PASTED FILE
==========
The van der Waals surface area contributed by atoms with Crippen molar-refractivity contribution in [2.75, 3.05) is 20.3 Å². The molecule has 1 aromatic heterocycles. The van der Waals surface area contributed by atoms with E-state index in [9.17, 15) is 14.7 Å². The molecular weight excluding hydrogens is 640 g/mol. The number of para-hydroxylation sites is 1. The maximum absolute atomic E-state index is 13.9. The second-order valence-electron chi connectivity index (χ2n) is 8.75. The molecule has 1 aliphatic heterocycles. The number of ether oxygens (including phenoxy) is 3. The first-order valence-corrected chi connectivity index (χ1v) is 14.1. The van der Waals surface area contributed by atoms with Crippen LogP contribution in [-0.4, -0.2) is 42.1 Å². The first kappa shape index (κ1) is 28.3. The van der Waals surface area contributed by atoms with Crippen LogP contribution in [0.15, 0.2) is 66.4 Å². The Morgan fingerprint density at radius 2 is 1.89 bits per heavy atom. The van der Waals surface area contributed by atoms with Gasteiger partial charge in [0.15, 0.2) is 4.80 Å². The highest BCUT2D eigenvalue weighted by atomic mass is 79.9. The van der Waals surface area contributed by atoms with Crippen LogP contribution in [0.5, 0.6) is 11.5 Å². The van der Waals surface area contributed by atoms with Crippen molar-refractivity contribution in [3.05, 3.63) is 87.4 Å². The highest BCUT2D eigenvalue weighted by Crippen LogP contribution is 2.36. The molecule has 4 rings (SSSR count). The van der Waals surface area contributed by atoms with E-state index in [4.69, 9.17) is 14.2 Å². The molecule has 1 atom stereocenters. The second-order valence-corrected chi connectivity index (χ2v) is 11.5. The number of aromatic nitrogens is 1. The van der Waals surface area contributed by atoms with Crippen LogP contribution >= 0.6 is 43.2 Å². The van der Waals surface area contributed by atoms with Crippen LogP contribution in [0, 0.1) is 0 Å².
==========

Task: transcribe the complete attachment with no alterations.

The van der Waals surface area contributed by atoms with Crippen molar-refractivity contribution in [2.75, 3.05) is 20.3 Å². The molecule has 1 aromatic heterocycles. The van der Waals surface area contributed by atoms with E-state index in [9.17, 15) is 14.7 Å². The molecular weight excluding hydrogens is 640 g/mol. The number of para-hydroxylation sites is 1. The maximum absolute atomic E-state index is 13.9. The second-order valence-electron chi connectivity index (χ2n) is 8.75. The molecule has 1 aliphatic heterocycles. The number of ether oxygens (including phenoxy) is 3. The first-order valence-corrected chi connectivity index (χ1v) is 14.1. The van der Waals surface area contributed by atoms with Crippen LogP contribution in [-0.4, -0.2) is 42.1 Å². The first kappa shape index (κ1) is 28.3. The van der Waals surface area contributed by atoms with Crippen LogP contribution in [0.15, 0.2) is 66.4 Å². The Morgan fingerprint density at radius 2 is 1.89 bits per heavy atom. The van der Waals surface area contributed by atoms with Gasteiger partial charge in [0.15, 0.2) is 4.80 Å². The highest BCUT2D eigenvalue weighted by atomic mass is 79.9. The van der Waals surface area contributed by atoms with Crippen LogP contribution in [0.5, 0.6) is 11.5 Å². The van der Waals surface area contributed by atoms with Crippen molar-refractivity contribution in [3.05, 3.63) is 87.4 Å². The highest BCUT2D eigenvalue weighted by Crippen LogP contribution is 2.36. The molecule has 4 rings (SSSR count). The van der Waals surface area contributed by atoms with E-state index in [4.69, 9.17) is 14.2 Å². The molecule has 1 atom stereocenters. The second-order valence-corrected chi connectivity index (χ2v) is 11.5. The number of aromatic nitrogens is 1. The van der Waals surface area contributed by atoms with Crippen LogP contribution >= 0.6 is 43.2 Å². The van der Waals surface area contributed by atoms with Crippen LogP contribution in [0, 0.1) is 0 Å².